Older suburban retail areas (the Woodland triangle, Chevy Chase, Romany Road) still have storefronts with large glass windows though some still hide the uses behind them ( Sew Fine, Rite Aid, Hubbuch in Ky) and these are, for the most part, active pedestrian areas Downtown Lexington is spending a great amount of tax dollars to make itself a walkable pedestrian area, therefore we should consider the removal of these “dead” walls
A covered window is more than a concession to the hard realities of the retail economy or to the fear of crime. It is the loss of a form of consciousness -- the mutual regard of urban people for one another. It is the loss of an urban space that can't be found on any map, a place where you are on stage but not an actor, in the audience but part of the show, mixed up among I and you and we and us, a liminal space that has thrilled and terrified people since cities grew large enough to dissolve us in collective identity.

Monday, May 24, 2010

The Chevy Volt Fulfills A Dream?

General Motors allowed some test drives of their Chevy VOLT, the electric auto that is supposed to change the world. has posted their early impressions and I'll tell you that I don't think that I'll be in line to buy one.

The big selling point is the all electric driving for up to 40 miles before you need the gas engine kick in and maintain the charge level. Ideally, this type of vehicle would be used by someone who has to travel less than 20 miles to work or shop. 20 there and 20 back, simple. For a lot of us that is no problem, but that means few or no side trips elsewhere. Like HybridCars says, the EV miles are the simple ones.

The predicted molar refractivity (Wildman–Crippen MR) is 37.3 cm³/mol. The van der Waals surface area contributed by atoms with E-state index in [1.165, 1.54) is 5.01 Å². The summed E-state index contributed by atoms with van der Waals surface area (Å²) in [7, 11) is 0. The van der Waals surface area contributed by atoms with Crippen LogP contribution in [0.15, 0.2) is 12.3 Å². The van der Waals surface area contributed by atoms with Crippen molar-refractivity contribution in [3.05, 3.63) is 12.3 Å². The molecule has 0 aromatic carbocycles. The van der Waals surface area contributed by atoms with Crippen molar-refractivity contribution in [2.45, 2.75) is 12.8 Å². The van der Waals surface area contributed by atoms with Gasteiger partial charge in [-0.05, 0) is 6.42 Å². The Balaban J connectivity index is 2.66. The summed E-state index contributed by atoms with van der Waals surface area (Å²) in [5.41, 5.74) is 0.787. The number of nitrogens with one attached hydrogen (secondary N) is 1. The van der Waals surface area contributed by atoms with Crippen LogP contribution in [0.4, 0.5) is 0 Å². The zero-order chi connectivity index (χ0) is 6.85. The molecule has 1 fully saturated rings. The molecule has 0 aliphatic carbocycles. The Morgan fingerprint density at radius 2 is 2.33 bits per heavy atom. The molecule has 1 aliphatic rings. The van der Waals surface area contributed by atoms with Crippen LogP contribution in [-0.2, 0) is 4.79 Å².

A number of my friends live just a little farther out that the 20 miles to get to town and their jobs. They would be using up the 40 miles before you know it. Maybe, for these folks, they will want to use the EV mode to leave home and get to the main highway where the can make better speed, then switch to the gas engine till they get to the city and switch back to EV for the easy miles around town. You know, save the electric usage for the in town driving. At that point all the engine noise will be left on the open road.

This is the kind of thing that fits well with the relationship that GM has with Google. They have an app for that, or there will be apps for it. You should be able to program your commute to fit your schedule and hopefully program your re-charging and down time. Maybe you could reprogram your lifestyle to fit your car.

Right now it seems that the availability will be more limited that the Toyota Prius was after it was introduced. There are currently 130 and all in the hands of engineers and test cases. Next year's model will be produced in the thousands(hardly enough to fulfill the hype and don't expect to see any major changes) and later models in the tens of thousands. Whoopee!!!

Then there is the solution that they have come up with for the problem of quiet electric autos. The driver will be allowed to control a chirp like sound that emanates from the hood. This would supposedly alert the blind and possibly an unaware pedestrian. Most drivers don't know when to use their turn signals, so how would they know when they are approaching a blind person in order to initiate the chirping sound. Maybe there will be an app for that too.

With enough apps maybe Randal O'Toole is right and a simple software upgrade will make it a driverless vehicle that is in limited availability and that hardly anyone can afford to keep on the road.